This probably doesn’t come as any surprise to those who’ve been reading my last several posts about “happy marriage” books I’ve encountered recently, but I’m finding I get very defensive when someone gives me advice about marriage or about taking care of myself vis-à-vis my role as a mother.
I recognize that I’ve chosen a parenting path that’s pretty intense. I embrace what’s referred to as “Attachment Parenting.” That is something of a misleading moniker. I think it conjures images of a child permanently physically attached to her mother. While this is kind of what it looks like for the first year, after that it just means devoting oneself to being the primary attachment figure in your child’s life. It implies a non-violent, non-authoritarian, respectful parenting style that focuses on the value of the relationship between the parent and her child rather than on trying to get a child to do whatever it is we want them to do.
In practice, this means I spend a lot of time with my kids. My husband and I talk things out with them rather than issuing commands. I make every effort to speak to them respectfully and lovingly, even when I’m telling them something they don’t want to hear (sometimes I actually succeed at this). I’m relatively strict, compared to a lot of attachment parents I know, but my daughter and I seem to have less trouble with power struggles than some of her peers and their mothers seem to have (compared to both the attachment parents and the more authoritarian parents, too). That’s not always been the case—we had some really big trouble after my son was born—and it’s taken a lot of work to get to this point.
Maybe this is why I get defensive. I’ve worked very hard to get where I am and to basically build a parenting relationship from the ground up. This is not how I was raised, and while I wholeheartedly embrace my style of parenting, it does not come naturally to me.
I can get a little hinky when people who don’t know me suggest that I need to spend less time with my kids because I need to hang out with my friends more or that I need to lock my kids out of the bedroom I share with my husband because our marriage is more important than the kids are.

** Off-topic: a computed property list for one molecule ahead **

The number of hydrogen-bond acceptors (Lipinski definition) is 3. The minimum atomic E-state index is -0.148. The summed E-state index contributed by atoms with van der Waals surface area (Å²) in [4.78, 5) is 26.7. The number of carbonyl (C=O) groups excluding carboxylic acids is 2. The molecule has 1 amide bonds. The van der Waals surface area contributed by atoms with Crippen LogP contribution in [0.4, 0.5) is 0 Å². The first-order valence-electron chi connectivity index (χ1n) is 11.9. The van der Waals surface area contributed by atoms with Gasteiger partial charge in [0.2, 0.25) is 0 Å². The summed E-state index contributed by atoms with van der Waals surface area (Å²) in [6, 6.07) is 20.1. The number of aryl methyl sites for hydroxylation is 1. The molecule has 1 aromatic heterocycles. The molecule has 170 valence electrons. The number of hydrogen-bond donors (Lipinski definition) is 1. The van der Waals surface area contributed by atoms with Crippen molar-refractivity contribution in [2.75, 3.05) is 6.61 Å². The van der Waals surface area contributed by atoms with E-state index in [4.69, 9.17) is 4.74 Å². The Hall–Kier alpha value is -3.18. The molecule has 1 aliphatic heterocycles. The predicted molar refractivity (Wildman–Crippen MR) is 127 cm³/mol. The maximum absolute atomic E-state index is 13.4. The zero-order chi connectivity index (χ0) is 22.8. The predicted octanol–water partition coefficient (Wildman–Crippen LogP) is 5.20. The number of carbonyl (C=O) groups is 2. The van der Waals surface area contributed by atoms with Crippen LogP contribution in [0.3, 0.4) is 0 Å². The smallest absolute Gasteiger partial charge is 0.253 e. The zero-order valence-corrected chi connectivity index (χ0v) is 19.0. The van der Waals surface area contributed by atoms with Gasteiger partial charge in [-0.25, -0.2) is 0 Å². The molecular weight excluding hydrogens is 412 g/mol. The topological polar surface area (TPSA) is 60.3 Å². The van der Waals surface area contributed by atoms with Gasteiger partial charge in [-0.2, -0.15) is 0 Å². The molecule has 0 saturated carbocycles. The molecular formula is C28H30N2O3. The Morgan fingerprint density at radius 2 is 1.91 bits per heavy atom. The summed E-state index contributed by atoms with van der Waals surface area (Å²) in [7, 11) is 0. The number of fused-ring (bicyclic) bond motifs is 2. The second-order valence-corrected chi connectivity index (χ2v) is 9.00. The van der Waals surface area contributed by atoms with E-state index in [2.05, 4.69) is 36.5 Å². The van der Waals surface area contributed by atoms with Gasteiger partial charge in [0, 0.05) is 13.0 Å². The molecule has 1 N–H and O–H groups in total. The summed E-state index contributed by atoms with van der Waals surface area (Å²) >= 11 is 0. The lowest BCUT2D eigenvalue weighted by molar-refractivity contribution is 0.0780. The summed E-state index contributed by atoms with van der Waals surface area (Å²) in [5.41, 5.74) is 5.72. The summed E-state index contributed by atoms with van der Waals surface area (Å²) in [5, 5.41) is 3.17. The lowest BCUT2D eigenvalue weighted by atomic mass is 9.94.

In our family, it isn’t “kids” versus “grownups.” We try our best to run our family cooperatively and to value everyone’s needs equally. The grownups have the final say, but that’s not because our needs are more important. It’s because we’ve been around longer and we have a better ability to see the long-term ramifications of our decisions. It’s also because I think young kids need to feel protected by someone more powerful than they are. As our kids get older, they’ll gradually get to have more say in how things go.
It’s annoying to me that so many marriage and parenting books are set up in this adversarial “us or them” manner. I agree with the basic premise: I can’t provide for my children’s needs if I’ve not provided for my own first. But so many of the books I’ve read and the advice I’ve heard give rigid suggestions (like the weekly schedule I mentioned in my post the other day) for how to meet one’s needs. They don’t take into account that each individual’s needs are different from everyone else’s and that one’s needs today might be different from one’s needs tomorrow.
For example, in the book I’m reading now (Raising Happiness by Christine Carter, which is very good, by the way), the author talks about how it’s of the utmost importance to take ample time to hang out with your friends and strengthen those friendships, even if that means you don’t get to spend time with your kids.
Two things I don’t like about this. One, kids sleep. I can hang out with my friends while my children sleep and not lose out on time spent with my kids. Two, I don’t need that much time with my friends. I’m an introvert, for crying out loud. If I’m going to forgo spending time with my kids, I’m going to shut myself in a room by myself before I’m going to go out to a restaurant with the gals.
And this is how I react to a book I like. Other books are much, much worse.
They ignore the fact that some needs, like those of an infant, are more immediate than those of the grownups. If my baby needs to nurse more often than some expert says he ought to, I’m going to listen to my baby and meet his needs, even if that means trading a trip to the gym for a walk around the park (with the baby in the carrier nursing the whole time). I’m an adult. If I can’t compromise on how and when I meet my needs, I probably shouldn’t have gotten into this parenthood biz.
Even as I write this, though, I wonder if I’ve gotten the wrong impression. Before my first child was born, I was worried about postpartum depression, and I wanted to do everything I could to avoid trouble with it. A friend who’d been there said, “The most important thing for me was to get out of bed and get dressed every morning, even if I wasn’t planning to go anywhere.”
So, every morning of the first week of my daughter’s life, I got out of bed and got dressed in my now-baggy maternity clothes. When I mentioned this to my friend a few weeks later and said how hard it had been for me, she said quietly, contritely, “Oh. I didn’t mean to do it the first week. Later. You do that later. The first week you stay in bed.”
I wonder if I’m reading books that say they’re geared towards “parents” in general when they’re actually geared towards parents of school-aged children. Maybe they’re not speaking to me at all, and here I am getting all up-in-arms.
Wouldn’t that be embarrassing.